In the summer of 2022, large areas of northern hemisphere forest were repeatedly up in flames.



Fires were burning in California, France, Portugal and Greece simultaneously. Even in areas not famed for their susceptibility to forest fires, such as eastern Germany and Siberia, trees burned for weeks.

A major heat wave meant that one year of widespread forest fires turned into another. As early as February 2023, Chile was battling the first inferno of the new year.


Climate change and the increasing frequency of extreme events that result suggest forest fires are likely to encompass an ever-greater area.

The problem is that by releasing CO2, a greenhouse gas, forest fires reinforce climate dynamics. Fires in Siberia are particularly critical in this respect. This is because large amounts of CO2 and methane (a highly active greenhouse gas) are bound up in the permafrost soil there and these too are released into the atmosphere as a result of slow thawing and fires.

But it’s the gigantic clouds of smoke that cause the most immediate problems for people, as residential areas are also increasingly affected by forest fires. Smoke hangs stubbornly between houses, obscuring the sun, and making it difficult to breathe.

People have to flee the flames. The sometimes widespread air pollution can cause serious health problems.

In some parts of the USA, citizens in affected areas are already being advised to change the filters in their HVAC systems regularly.


There are hundreds, even thousands, of different components of forest fire smoke. These differ depending on which trees and plants are burning and in which area they are burning. The following are particularly problematic for humans and are essentially always present:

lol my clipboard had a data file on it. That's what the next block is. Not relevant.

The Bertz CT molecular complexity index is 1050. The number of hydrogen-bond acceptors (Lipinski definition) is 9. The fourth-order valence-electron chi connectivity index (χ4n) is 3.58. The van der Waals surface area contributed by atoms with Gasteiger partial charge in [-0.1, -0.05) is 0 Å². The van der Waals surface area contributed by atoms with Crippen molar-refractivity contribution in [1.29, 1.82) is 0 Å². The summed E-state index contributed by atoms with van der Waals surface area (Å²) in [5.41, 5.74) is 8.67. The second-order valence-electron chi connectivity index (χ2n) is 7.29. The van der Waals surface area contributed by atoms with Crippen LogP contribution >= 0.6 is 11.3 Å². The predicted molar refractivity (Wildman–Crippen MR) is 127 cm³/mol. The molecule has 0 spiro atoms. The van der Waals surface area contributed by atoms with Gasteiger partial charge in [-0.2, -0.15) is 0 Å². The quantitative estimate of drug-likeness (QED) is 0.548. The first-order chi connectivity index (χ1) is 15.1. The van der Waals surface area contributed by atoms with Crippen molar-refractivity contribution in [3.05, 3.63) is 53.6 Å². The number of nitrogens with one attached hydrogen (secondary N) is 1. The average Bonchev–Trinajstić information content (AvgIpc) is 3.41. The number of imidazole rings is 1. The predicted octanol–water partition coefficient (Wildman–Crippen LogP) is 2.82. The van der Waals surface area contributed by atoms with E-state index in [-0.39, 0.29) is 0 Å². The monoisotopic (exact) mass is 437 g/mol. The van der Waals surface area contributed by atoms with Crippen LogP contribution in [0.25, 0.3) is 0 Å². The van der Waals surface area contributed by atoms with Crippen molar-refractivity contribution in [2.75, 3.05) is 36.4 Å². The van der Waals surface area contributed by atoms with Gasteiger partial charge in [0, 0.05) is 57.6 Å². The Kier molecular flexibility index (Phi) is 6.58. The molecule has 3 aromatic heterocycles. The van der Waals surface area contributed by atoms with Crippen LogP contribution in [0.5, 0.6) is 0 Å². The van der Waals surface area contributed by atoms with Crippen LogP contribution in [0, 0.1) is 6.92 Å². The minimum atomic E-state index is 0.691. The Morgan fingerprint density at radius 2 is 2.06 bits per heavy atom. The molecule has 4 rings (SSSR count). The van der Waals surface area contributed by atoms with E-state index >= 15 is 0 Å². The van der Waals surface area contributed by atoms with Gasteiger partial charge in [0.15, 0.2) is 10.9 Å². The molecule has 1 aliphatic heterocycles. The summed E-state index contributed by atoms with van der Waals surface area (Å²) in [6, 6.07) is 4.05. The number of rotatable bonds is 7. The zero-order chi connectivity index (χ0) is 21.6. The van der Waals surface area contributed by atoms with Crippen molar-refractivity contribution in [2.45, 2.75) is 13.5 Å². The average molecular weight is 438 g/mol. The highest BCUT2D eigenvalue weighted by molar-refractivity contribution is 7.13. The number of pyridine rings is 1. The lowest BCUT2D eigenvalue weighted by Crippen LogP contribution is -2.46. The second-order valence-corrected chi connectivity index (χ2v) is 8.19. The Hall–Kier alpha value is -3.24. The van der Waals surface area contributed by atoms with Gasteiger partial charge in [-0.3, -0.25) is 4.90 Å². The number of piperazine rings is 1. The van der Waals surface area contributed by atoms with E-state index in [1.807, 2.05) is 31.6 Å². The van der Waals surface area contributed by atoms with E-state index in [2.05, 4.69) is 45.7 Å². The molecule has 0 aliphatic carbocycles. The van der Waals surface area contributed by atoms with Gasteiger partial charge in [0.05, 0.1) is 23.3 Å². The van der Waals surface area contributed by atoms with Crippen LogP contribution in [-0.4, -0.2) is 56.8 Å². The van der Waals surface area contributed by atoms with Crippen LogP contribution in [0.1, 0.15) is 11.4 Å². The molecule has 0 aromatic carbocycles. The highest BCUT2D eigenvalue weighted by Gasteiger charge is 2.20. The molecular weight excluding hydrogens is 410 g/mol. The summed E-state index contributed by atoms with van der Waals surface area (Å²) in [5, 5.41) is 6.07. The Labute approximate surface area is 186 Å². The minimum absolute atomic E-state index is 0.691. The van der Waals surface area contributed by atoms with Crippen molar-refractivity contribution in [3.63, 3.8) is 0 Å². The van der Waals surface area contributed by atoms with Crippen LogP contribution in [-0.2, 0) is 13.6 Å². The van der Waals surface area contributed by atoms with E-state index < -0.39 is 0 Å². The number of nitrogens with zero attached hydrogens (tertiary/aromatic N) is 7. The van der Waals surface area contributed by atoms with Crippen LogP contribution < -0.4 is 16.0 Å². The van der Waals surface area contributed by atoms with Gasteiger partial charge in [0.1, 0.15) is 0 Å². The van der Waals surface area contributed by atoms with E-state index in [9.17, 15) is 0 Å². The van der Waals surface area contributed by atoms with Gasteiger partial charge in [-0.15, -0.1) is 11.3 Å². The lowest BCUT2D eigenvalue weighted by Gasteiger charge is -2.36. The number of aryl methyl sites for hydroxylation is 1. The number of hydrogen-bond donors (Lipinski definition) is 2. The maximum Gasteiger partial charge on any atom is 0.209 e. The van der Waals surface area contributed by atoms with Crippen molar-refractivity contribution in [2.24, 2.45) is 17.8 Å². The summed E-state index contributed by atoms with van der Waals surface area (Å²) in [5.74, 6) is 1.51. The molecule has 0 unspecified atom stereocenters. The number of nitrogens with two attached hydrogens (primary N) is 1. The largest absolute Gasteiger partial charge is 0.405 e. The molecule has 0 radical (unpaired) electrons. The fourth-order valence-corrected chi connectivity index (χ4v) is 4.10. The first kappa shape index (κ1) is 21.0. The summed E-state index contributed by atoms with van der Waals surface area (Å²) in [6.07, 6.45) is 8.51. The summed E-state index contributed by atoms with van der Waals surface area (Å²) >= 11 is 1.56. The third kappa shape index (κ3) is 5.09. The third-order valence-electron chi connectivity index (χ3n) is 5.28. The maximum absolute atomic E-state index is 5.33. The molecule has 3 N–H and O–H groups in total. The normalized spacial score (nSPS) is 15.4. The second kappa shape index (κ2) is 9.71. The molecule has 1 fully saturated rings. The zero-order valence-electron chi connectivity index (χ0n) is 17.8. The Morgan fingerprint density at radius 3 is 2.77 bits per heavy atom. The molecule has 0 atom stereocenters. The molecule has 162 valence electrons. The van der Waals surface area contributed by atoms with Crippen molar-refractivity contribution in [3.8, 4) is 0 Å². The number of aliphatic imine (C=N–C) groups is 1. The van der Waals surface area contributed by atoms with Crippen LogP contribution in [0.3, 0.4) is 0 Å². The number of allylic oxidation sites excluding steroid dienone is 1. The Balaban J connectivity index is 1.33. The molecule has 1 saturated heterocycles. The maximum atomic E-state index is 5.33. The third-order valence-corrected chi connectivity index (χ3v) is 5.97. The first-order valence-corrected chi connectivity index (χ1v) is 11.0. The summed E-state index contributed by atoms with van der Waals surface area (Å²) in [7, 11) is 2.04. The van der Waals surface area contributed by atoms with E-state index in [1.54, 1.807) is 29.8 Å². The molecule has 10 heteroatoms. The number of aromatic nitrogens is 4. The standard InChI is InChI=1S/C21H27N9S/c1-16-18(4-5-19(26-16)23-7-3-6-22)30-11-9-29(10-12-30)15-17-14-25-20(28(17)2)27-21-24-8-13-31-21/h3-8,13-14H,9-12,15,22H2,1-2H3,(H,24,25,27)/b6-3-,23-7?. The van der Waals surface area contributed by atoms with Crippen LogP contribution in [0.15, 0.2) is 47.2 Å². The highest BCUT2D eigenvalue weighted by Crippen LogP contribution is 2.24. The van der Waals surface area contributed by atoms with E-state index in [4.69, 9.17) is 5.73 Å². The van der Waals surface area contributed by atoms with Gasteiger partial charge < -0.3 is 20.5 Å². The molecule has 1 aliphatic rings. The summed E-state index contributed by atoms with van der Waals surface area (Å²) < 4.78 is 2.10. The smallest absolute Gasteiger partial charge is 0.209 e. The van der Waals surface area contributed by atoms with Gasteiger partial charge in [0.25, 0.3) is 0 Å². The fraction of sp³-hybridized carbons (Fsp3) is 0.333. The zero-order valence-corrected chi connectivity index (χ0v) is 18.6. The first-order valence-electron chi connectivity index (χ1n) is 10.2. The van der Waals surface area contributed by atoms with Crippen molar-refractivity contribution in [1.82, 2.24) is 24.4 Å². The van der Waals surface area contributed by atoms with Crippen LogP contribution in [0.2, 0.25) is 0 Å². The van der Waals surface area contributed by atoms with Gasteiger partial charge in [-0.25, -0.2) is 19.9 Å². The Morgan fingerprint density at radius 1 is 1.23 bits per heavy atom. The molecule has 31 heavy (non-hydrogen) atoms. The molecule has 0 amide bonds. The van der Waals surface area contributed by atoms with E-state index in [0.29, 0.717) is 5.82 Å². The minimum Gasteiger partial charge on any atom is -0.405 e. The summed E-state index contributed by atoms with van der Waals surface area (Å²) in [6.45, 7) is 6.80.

These individual particles (e.g. dust, pollen, and mold spores, as well as organic and metallic compounds) are many times smaller than a human hair. They can penetrate very deep into the lungs when inhaled.


This poisonous gas is produced when organic substances burn with too little oxygen. Because it does not have an irritative effect when inhaled, it is not noticeable until symptoms such as dizziness or headaches occur. At high concentrations, there is even a risk of asphyxiation, as the blood is prevented from absorbing oxygen.


Ground-level ozone is formed by a chemical reaction between volatile organic compounds (VOCs) and nitrogen oxides. The concentration can increase due to forest fires. Too much ozone in the air irritates the respiratory tract, causes headaches and coughing, and reduces lung function.

This can have both short-term and long-term health effects on people who are exposed to contaminated air over a long period of time. Irritation of the eyes and respiratory tract occurs after just brief contact.

Depending on the intensity and duration, lung function may also decrease and even the cardiovascular system may be affected. Breathing in smoke from forest fires over a long period of time can permanently impair lung function.

It also increases the risk of health impairments that can lead to premature death.


Forest fire smoke can spread over vast areas and severely affect air quality even at great distances from the source of the fire. Industrial plants in areas with an increased risk of forest fires must gear their air filtration systems to this risk by using filters that efficiently filter even larger quantities of medium-sized particles fractions without loss of efficiency.

Either way, the risk of forest fires will continue to increase. National and regional governments, as well as the business sector and private households should therefore try to counteract them through effective climate protection and preventive measures on forest land. Filters for the home, public facilities, offices, and production facilities can help to filter fine dusts and other substances from the air to provide the best possible protection for the health of people in affected regions.

Want to find out more about reliable protection from fine dust and other airborne pollutants? Want to discover what the optimum solution looks like for you?

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